A plot to kidnap children of high profile businessmen in Pietermaritzburg was foiled over the weekend. The suspect, a Pakistani businessman, living and working in Pietermaritzburg, appeared briefly in the magistrate’s court on Monday morning.
This comes in the wake of several kidnappings and attempted kidnappings throughout the province.
Advocate Dawn Coleman-Malinga, who heads up the Human Trafficking, Harmful Traditional Practices, Prostitution, Pornography and Brothels Task Team in KwaZulu-Natal, speaking at a local school over the weekend, said human trafficking was one of the world’s fastest growing criminal activities.
Emphatic that there was no 24-hour-rule to abide by when reporting missing children, Coleman-Malinga said once a person had made every effort to locate their child, they should immediately go to the police and open a case. (Read Coleman-Malinga’s advice to parents later in the story)
She said surprisingly in many instances, people were trafficked by those known to them.
The court appearance of 47-year-old Pakistani , Asif Mohammed, has sent shockwaves through the community.
Mohammed, is believed to the mastermind behind a plot to kidnap children of high profile businessmen in Pietermaritzburg and faces charges of conspiracy to kidnap.
Mohammed was arrested by two undercover police officers in a joint operation by the Pietermaritzburg Director of Priority Crimes Investigation (DPCI), the KZN Electronic Surveillance Unit and the Intelligence Collection head office on Friday afternoon at his business premises (a cellphone and electronics shop) on Church Street.
State prosecutor Rene Padayachee asked that bail be opposed for the following reasons: to verify if Mohammed was in the country legally, the seriousness of the offence, and the safety of state witnesses.
“The accused had told the undercover agents that a ransom of R5 million was to be asked for once they had the victim.”
The two police agents from the Multi-Dimensional Crime Intelligence (MDOC) obtained the last evidence regarding the planned kidnapping of the son of a Pietermaritzburg businessman.
Brigadier Hangwani Mulaudzi spokesperson for the Hawks said, several undercover operations were conducted where the suspect allegedly gave a detailed description of his first target, the safe house where the victim would be held as well as other electronic tools that would have been utilised during and after the alleged kidnapping.
“The suspect allegedly provided detailed plans of how the kidnappings would be executed and how to use the instruments, before the kidnapping was foiled by the Hawks and Crime Intelligence early intervention. The suspect was arrested at his business premises. Additional arrests and charges are possible in the ongoing investigation.”
A police source close to the investigation said Mohammed was the ‘main brain’ behind the conspiracy to kidnap. “Mohammed gave the undercover agents a packet with about 20 international sim cards that would have been used to execute the planned kidnapping. He wrote the name and details of the first victim and gave precise details on how the kidnapping would be carried out,” said the source.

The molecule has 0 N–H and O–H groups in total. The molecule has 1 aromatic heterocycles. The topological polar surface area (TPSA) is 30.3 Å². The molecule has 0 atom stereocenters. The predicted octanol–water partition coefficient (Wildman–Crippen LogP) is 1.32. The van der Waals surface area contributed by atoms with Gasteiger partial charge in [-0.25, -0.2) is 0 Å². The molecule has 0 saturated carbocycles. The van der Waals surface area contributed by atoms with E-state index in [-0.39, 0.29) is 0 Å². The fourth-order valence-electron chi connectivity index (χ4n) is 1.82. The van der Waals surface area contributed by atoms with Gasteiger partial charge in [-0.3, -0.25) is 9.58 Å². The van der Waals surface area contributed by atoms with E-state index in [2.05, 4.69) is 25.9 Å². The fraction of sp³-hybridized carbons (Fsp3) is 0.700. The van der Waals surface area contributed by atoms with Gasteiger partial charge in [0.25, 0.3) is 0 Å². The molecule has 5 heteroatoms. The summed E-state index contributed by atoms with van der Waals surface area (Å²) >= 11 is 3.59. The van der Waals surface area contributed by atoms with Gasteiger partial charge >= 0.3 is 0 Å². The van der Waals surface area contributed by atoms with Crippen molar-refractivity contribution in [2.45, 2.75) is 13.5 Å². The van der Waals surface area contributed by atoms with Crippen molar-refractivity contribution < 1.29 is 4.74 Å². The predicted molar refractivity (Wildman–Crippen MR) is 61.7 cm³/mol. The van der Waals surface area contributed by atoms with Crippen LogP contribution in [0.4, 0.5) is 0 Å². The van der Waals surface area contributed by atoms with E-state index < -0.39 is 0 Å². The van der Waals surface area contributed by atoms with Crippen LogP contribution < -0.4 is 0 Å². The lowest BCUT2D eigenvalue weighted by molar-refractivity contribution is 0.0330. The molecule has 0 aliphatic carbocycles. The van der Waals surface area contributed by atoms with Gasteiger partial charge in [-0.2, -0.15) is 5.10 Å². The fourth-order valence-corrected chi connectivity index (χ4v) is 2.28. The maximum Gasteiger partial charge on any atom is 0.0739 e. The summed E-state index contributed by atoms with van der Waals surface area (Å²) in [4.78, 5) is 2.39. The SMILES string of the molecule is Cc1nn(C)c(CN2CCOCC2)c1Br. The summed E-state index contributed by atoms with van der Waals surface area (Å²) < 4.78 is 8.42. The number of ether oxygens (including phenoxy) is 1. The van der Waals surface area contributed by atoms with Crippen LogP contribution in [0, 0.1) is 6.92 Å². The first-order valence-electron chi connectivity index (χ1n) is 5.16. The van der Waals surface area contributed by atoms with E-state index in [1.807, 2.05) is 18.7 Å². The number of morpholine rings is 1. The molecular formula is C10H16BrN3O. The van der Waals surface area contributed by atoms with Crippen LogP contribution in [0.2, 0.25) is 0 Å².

Mohammed will be held in custody at the New Prison until his formal bail application on October 15.
Other Pakistani businessmen in Church Street claimed to have no knowledge of Mohammed or his arrest.
“We don’t know who he is. We don’t know what he does,” said one Pakistani businessman who also runs a cellphone business.
A 15-year-old girl, who claimed to be Mohammed’s daughter, was running his business in his absence.
The girl, who refused to divulge her name, said she was aware of the allegations against her father and his arrest.
She claimed both she and her father were South African citizens – and that she had been born and raised in the country.
The girl refused to comment further.
ADVICE TO PARENTS
Addressing parents on human-trafficking, Coleman-Malinga said the modus-operandi, of traffickers, was varied with people being lured by advertisements for work, overseas job recruitment with good pay and accommodation; as well as spotters combing social media for vulnerable people with drug and alcohol dependencies.
“In some instances, they actually go to the extent of kidnapping a person and threaten to harm their family and friends if they do not co-operate with them,” said Coleman-Malinga.
Cautioning against exposing children on social media, Coleman-Malinga said syndicates trawled the internet looking for children with specific features as per their client’s requests.
“Be careful as to what pictures you post and what information you attach with that photo. Pictures of your kids in their school uniform, and location shouldn’t be used. Pictures can easily be taken from your social media and the faces or parts of your child’s body can be used on other existing photos of children being forced into sexual or abusive acts. If your child’s features match that of their clients, they will find a way to track that child down,”said Coleman-Malinga.